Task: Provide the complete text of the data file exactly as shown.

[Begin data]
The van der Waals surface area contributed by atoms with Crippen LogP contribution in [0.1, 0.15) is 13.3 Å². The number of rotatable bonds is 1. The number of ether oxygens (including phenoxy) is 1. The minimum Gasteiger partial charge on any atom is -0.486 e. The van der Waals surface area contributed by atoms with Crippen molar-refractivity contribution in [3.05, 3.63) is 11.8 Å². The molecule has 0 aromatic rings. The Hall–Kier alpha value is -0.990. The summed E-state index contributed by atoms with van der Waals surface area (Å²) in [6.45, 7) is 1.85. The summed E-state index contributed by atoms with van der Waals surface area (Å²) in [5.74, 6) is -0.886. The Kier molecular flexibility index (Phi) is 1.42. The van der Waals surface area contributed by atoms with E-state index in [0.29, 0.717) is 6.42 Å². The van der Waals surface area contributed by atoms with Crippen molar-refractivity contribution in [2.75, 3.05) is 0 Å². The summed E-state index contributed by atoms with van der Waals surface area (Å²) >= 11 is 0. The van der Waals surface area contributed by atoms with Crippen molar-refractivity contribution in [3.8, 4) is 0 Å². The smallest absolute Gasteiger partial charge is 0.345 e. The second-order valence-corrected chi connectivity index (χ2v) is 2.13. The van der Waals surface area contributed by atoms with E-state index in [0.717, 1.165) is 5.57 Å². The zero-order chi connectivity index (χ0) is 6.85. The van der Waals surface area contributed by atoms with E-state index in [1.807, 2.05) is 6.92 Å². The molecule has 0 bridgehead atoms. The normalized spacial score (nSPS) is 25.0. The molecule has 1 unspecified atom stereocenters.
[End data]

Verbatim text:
The van der Waals surface area contributed by atoms with Crippen LogP contribution in [0.1, 0.15) is 13.3 Å². The number of rotatable bonds is 1. The number of ether oxygens (including phenoxy) is 1. The minimum Gasteiger partial charge on any atom is -0.486 e. The van der Waals surface area contributed by atoms with Crippen molar-refractivity contribution in [3.05, 3.63) is 11.8 Å². The molecule has 0 aromatic rings. The Hall–Kier alpha value is -0.990. The summed E-state index contributed by atoms with van der Waals surface area (Å²) in [6.45, 7) is 1.85. The summed E-state index contributed by atoms with van der Waals surface area (Å²) in [5.74, 6) is -0.886. The Kier molecular flexibility index (Phi) is 1.42. The van der Waals surface area contributed by atoms with E-state index in [0.29, 0.717) is 6.42 Å². The van der Waals surface area contributed by atoms with Crippen molar-refractivity contribution in [2.75, 3.05) is 0 Å². The summed E-state index contributed by atoms with van der Waals surface area (Å²) >= 11 is 0. The van der Waals surface area contributed by atoms with Crippen molar-refractivity contribution in [3.8, 4) is 0 Å². The smallest absolute Gasteiger partial charge is 0.345 e. The second-order valence-corrected chi connectivity index (χ2v) is 2.13. The van der Waals surface area contributed by atoms with E-state index in [0.717, 1.165) is 5.57 Å². The zero-order chi connectivity index (χ0) is 6.85. The van der Waals surface area contributed by atoms with E-state index in [1.807, 2.05) is 6.92 Å². The molecule has 0 bridgehead atoms. The normalized spacial score (nSPS) is 25.0. The molecule has 1 unspecified atom stereocenters.